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By Anne Blythe
Mandy Cohen, secretary of the state Department of Health and Human Services, sounded an alarm on Wednesday, cautioning North Carolinians that COVID-19 metrics are trending the wrong way.
On Wednesday, the state reported 1,011 new laboratory-confirmed cases, among the higher day-over-day increases reported during the pandemic. During the past week, the number of new lab-confirmed cases has consistently exceeded 1,000.
On Wednesday, 780 were reported as hospitalized with serious COVID-19 illness, representing the highest number so far, an increase that has public health officials at the state and national levels troubled by the data and metrics they are seeing.
“I’ve been ringing the warning bell this week, to say ‘Look, our trends had been going in the right direction, let’s jump on this now and see if we can make those trends go back to level and decline, and not continue to see them go in the wrong direction,’” Cohen told reporters at a briefing on Wednesday.
The state eased social distancing restrictions on May 22, and in the nearly three weeks since then, people across the state have been moving about more freely.
There have been mass protests against police brutality and systemic racism in the wake of the recorded George Floyd killing in Minnesota. More businesses are open and some people have blatantly defied executive orders issued by Gov. Roy Cooper restricting the size of crowds.
“Many of our neighboring states in the Southeast are seeing similar trends,” Cohen said. “It is a reminder that COVID-19 is still a powerful threat and that this virus is going to be with us for some time.”
Given that, the state is focusing on eight counties of concern, some of which are larger urban counties, but others in rural areas, and surging testing and tracing resources there.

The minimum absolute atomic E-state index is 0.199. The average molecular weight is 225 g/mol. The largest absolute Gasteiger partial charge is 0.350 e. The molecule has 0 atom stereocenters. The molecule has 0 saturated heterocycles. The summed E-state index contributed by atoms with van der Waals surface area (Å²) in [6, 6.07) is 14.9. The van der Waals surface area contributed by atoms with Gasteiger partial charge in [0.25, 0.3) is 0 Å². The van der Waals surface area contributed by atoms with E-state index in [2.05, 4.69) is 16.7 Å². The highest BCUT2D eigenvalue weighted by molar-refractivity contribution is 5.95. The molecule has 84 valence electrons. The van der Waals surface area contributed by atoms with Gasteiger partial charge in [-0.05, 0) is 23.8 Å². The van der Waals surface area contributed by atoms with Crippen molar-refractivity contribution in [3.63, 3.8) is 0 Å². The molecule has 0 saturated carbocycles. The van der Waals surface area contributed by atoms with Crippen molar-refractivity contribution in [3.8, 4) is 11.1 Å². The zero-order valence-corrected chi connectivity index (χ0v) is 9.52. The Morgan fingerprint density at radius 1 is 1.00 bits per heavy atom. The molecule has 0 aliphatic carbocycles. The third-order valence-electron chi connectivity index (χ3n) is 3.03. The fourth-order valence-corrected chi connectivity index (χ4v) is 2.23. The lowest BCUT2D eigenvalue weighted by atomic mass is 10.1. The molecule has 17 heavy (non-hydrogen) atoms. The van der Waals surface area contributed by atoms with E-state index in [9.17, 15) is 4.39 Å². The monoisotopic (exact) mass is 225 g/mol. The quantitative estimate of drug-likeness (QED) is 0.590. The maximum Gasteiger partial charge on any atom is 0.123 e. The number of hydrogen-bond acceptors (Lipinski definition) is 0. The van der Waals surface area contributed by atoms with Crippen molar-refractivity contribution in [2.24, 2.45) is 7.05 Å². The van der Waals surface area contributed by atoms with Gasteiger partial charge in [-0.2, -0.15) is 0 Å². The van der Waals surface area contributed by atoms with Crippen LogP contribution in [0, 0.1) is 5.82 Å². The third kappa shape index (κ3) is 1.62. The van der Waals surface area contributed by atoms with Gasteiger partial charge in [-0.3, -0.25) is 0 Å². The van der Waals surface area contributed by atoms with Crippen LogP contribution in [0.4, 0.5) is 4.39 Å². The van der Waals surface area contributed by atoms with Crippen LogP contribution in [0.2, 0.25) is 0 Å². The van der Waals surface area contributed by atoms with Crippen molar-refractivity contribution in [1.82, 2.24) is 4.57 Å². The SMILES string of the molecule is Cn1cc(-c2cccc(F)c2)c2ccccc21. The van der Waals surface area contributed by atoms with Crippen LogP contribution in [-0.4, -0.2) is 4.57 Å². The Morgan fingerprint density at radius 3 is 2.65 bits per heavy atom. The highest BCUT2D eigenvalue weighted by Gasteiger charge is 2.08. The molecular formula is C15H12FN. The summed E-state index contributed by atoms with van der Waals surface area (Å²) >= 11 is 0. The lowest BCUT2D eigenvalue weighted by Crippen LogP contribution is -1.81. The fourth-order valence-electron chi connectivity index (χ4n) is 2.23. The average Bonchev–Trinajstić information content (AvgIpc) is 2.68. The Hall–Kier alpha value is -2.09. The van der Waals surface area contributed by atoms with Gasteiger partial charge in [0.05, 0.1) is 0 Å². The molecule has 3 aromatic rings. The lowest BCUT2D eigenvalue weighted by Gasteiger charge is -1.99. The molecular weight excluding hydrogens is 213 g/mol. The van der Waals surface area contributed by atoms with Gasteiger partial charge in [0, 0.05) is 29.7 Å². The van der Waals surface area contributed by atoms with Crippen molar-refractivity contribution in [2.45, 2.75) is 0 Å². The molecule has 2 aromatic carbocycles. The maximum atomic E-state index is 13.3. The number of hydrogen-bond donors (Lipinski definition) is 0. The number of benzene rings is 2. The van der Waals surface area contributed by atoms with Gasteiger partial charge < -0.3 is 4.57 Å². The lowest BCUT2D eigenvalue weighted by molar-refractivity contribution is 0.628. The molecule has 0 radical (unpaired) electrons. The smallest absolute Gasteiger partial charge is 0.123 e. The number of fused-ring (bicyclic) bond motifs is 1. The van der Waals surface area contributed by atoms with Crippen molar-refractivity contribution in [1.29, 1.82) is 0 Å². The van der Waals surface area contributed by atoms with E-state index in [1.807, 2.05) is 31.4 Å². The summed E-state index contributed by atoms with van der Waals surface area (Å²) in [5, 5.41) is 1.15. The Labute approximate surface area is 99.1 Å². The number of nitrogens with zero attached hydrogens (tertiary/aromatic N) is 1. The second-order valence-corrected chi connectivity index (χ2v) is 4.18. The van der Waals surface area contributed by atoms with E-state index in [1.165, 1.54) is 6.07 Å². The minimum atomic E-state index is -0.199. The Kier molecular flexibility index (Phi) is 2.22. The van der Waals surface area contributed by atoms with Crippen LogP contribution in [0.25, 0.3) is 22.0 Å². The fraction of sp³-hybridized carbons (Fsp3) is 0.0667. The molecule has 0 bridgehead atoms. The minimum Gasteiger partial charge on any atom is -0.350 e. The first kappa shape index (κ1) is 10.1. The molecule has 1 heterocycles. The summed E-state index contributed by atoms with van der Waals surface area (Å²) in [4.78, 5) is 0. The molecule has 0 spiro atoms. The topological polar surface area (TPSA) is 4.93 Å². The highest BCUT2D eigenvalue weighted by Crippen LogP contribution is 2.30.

Surge resources to eight counties
The counties of the state health department’s current surge focus are Alamance, Durham, Duplin, Forsyth, Johnston, Lee, Mecklenburg and Wake.
“While these are a few communities that we’re working to surge some additional tracing and capacity this week, we know there will be more to do,” Cohen said.
Last week, Deborah Birx, coordinator of the White House coronavirus task force, called the state Department of Health and Human Services, with concerns about Mecklenburg and some of the counties on the state’s surge list.
Cohen said the White House task force, the Centers for Disease Control and Prevention and the federal health department all use data sets and attend to trends that each are slightly different.
The state tries to glean information and guidance from all those sources and then shape a plan that takes into account a clearer picture of what is happening in North Carolina.
“We are closer to the ground and we rely on our local health departments that really are at the tip of the spear to tell us what’s going on in their individual communities,” Cohen said.
In Johnston County, Marilyn Pearson, the county health director, spoke this week about a spike in cases that pushed her to ask the state for more contact tracing and testing support.